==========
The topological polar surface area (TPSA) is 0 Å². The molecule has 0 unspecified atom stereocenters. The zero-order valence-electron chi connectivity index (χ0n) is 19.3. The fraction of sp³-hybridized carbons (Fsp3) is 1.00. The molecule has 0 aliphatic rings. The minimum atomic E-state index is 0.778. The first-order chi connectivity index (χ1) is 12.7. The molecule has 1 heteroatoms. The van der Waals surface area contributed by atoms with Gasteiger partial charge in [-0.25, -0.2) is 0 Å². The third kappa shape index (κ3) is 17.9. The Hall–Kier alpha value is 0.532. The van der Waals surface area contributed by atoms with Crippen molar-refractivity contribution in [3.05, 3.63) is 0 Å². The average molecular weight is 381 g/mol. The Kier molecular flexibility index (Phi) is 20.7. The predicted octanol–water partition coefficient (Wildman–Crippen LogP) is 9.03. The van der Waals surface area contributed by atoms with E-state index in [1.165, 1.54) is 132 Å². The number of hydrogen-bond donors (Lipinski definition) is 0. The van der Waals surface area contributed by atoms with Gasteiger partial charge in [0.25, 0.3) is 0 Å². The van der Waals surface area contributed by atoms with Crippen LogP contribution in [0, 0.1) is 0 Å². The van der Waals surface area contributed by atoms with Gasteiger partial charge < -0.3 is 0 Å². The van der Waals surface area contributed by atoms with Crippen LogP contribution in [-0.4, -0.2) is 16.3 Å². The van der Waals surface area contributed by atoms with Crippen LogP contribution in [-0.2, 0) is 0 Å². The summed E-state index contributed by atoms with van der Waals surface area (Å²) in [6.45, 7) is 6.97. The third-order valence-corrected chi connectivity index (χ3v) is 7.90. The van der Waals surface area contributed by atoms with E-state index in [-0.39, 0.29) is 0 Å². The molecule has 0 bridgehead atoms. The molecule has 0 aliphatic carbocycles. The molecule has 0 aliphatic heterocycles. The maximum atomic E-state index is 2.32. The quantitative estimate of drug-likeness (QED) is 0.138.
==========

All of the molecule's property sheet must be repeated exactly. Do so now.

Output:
The topological polar surface area (TPSA) is 0 Å². The molecule has 0 unspecified atom stereocenters. The zero-order valence-electron chi connectivity index (χ0n) is 19.3. The fraction of sp³-hybridized carbons (Fsp3) is 1.00. The molecule has 0 aliphatic rings. The minimum atomic E-state index is 0.778. The first-order chi connectivity index (χ1) is 12.7. The molecule has 1 heteroatoms. The van der Waals surface area contributed by atoms with Gasteiger partial charge in [-0.25, -0.2) is 0 Å². The third kappa shape index (κ3) is 17.9. The Hall–Kier alpha value is 0.532. The van der Waals surface area contributed by atoms with Crippen molar-refractivity contribution in [3.05, 3.63) is 0 Å². The average molecular weight is 381 g/mol. The Kier molecular flexibility index (Phi) is 20.7. The predicted octanol–water partition coefficient (Wildman–Crippen LogP) is 9.03. The van der Waals surface area contributed by atoms with E-state index in [1.165, 1.54) is 132 Å². The number of hydrogen-bond donors (Lipinski definition) is 0. The van der Waals surface area contributed by atoms with Gasteiger partial charge in [0.25, 0.3) is 0 Å². The van der Waals surface area contributed by atoms with Crippen LogP contribution in [0, 0.1) is 0 Å². The van der Waals surface area contributed by atoms with Gasteiger partial charge < -0.3 is 0 Å². The van der Waals surface area contributed by atoms with Crippen LogP contribution in [-0.4, -0.2) is 16.3 Å². The van der Waals surface area contributed by atoms with Crippen LogP contribution in [-0.2, 0) is 0 Å². The summed E-state index contributed by atoms with van der Waals surface area (Å²) in [6.45, 7) is 6.97. The third-order valence-corrected chi connectivity index (χ3v) is 7.90. The van der Waals surface area contributed by atoms with E-state index in [-0.39, 0.29) is 0 Å². The molecule has 0 bridgehead atoms. The molecule has 0 aliphatic carbocycles. The molecule has 0 aliphatic heterocycles. The maximum atomic E-state index is 2.32. The quantitative estimate of drug-likeness (QED) is 0.138.